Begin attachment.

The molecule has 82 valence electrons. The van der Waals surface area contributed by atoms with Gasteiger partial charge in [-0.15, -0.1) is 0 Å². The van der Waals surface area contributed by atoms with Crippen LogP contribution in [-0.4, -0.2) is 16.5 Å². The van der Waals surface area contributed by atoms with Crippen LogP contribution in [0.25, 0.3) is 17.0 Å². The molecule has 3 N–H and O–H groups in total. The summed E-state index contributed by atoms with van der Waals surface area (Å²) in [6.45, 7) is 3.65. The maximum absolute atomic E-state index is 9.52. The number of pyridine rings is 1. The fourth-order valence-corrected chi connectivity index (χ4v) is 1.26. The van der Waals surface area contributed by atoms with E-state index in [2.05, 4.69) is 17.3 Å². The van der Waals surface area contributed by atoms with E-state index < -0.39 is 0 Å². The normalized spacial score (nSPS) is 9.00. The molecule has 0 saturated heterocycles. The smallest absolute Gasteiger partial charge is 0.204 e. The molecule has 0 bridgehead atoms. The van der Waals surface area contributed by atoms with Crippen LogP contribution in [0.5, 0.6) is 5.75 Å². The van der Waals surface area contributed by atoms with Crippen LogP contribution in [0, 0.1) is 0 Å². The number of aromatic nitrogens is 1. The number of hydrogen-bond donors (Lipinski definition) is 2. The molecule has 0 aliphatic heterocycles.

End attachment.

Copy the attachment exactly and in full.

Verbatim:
The molecule has 82 valence electrons. The van der Waals surface area contributed by atoms with Gasteiger partial charge in [-0.15, -0.1) is 0 Å². The van der Waals surface area contributed by atoms with Crippen LogP contribution in [-0.4, -0.2) is 16.5 Å². The van der Waals surface area contributed by atoms with Crippen LogP contribution in [0.25, 0.3) is 17.0 Å². The molecule has 3 N–H and O–H groups in total. The summed E-state index contributed by atoms with van der Waals surface area (Å²) in [6.45, 7) is 3.65. The maximum absolute atomic E-state index is 9.52. The number of pyridine rings is 1. The fourth-order valence-corrected chi connectivity index (χ4v) is 1.26. The van der Waals surface area contributed by atoms with E-state index in [2.05, 4.69) is 17.3 Å². The van der Waals surface area contributed by atoms with E-state index < -0.39 is 0 Å². The normalized spacial score (nSPS) is 9.00. The molecule has 0 saturated heterocycles. The smallest absolute Gasteiger partial charge is 0.204 e. The molecule has 0 bridgehead atoms. The van der Waals surface area contributed by atoms with Crippen LogP contribution in [0.5, 0.6) is 5.75 Å². The van der Waals surface area contributed by atoms with Crippen LogP contribution in [0, 0.1) is 0 Å². The number of aromatic nitrogens is 1. The number of hydrogen-bond donors (Lipinski definition) is 2. The molecule has 0 aliphatic heterocycles.